“I’m a pathetic fan of the festival. It’s pretty special.
“We’ve been here about 7 or 8 years, just a few because we’ve been overseas and stuff like that.
“We don’t deliberately set out to avoid it. We deliberately set out to be here and even this time we’ve had to compromise. We’ve had to come here for 2 days and 3 nights because we have a grandson, our first ever, so we have to dash home because we’re hopeless, besotted people. But he would love it here! He’ll probably be here next year. You know he’ll be 2 then and be demanding more rock’n’roll I suspect.
“We have 2 sons, 28 and 25. They have both been to the festival. In the case of my oldest son he and his wife, and in the case of our youngest son, his girlfriend is quite a new girlfriend but I’m sure he’ll demand her presence here in no time at all.
“We’ve been to The Dreaming as well as the ordinary Festival. We know Bill very well. We’re terrible admirers of Bill and the whole idea. I mean, I was just filling in one the forms you have to fill in, the survey, and I was finding it very difficult to say anything even vaguely negative.
“Yeah tick, Great! Tick, Fantastic! Tick!
“You know everything is good about it because it is! It’s so laid back and relaxed and everybody eats, drinks, dances, plays… All of the years we’ve been coming here we’ve never seen any trouble and I’m sure it must happen because there are a lot of people here but we’ve never seen it. It’s a credit to itself.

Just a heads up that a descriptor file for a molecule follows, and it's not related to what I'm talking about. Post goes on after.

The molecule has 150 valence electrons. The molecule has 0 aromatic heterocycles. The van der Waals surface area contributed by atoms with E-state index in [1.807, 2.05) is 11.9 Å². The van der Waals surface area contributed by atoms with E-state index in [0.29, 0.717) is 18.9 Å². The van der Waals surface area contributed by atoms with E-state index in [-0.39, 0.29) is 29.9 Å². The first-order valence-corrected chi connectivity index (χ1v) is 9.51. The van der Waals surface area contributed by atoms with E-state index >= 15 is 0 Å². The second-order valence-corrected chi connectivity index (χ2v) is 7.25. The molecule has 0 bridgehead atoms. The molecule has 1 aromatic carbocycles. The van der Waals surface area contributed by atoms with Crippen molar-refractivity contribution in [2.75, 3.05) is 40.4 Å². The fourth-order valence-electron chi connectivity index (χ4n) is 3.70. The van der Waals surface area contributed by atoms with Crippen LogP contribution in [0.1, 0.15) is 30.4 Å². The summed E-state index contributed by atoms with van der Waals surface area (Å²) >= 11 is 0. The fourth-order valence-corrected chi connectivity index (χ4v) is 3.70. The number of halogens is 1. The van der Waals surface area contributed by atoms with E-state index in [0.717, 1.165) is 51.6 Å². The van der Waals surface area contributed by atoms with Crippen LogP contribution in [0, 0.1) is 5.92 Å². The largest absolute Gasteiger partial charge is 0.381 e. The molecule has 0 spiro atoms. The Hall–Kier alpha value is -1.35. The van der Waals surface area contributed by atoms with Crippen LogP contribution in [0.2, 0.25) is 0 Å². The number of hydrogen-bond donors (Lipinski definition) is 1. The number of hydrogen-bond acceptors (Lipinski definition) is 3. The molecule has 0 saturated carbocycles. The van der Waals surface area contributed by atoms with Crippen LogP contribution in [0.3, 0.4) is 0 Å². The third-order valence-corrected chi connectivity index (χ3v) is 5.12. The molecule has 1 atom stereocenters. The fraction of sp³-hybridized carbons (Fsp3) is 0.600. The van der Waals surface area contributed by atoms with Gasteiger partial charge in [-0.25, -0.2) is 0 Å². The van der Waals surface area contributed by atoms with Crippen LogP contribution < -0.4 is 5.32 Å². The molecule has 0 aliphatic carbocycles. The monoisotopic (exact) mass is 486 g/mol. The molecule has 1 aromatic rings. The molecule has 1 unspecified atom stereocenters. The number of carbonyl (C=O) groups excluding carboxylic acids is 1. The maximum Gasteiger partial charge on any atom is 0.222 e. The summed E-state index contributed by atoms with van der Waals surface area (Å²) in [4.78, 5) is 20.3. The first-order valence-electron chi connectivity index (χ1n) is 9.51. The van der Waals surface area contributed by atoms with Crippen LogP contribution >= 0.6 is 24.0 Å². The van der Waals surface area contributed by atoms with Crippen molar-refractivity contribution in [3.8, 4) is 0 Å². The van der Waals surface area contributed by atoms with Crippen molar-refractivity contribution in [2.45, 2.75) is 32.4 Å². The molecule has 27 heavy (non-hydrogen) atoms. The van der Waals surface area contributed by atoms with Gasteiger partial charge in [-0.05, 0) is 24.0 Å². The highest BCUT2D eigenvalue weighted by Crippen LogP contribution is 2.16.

“I grew up in Queensland and I knew about the old Maleny festival but then I moved away. I think it was just word of mouth and friends telling us, “you’ve gotta go to Woodford.”
“I actually think we first started coming to Woodford because we were living in Bellingen where we’re living again now and Byron Bay and the Blues and Roots Festival was closest to us.
“I think we may have met Bill at Blues and Roots and people said to us “if you like Byron then you’ll like Woodford” because it’s different again, that’s what’s good about it, it’s not just another rock’n’roll event. The music choice is far more broad and you meet nice people.
“We’ve got friends from all over the country who are here, even now. You keep bumping into people,
“Oh, you’re here again!”
“So what, what do you expect?”
“Plus it’s just a nice place to be. It’s a congregation of people with music going on in the background.
“A favourite memory from the festival? Probably not. Probably a pathetic attempt by me to sort of harmonise with someone in the committee room or something.
“The first time I tried that somebody handed me a glass of ice cubes and said, “suck on these in 4/4 time that way you won’t cause any trouble. You are tone deaf!” And I am. I’m a music lover with no musical aptitude whatsoever.
“No, I think it would be unfair to pick out one thing because you never know what’s going to happen. You walk around the corner to hear music you didn’t expect to hear or listen to. You see something you didn’t expect to see. You see a food stall and think ‘oh that might be nice, that’s better than cheese on toast.’ It’s exotic without being intrusive.
“It’s friendly without being gawky and when everybody knows who you are, it can be tricky but it’s not peoples’ fault that I invaded their bloody living rooms for so bloody long. They’re usually very polite and might have a chat but they can tell when they are intruding and you can tell that they are very sensitive people, and a lot of the things that are going on here, the forums and discussions etc. are far closer to our view of the world than most places we go.”
George Negus and Kristy Cockburn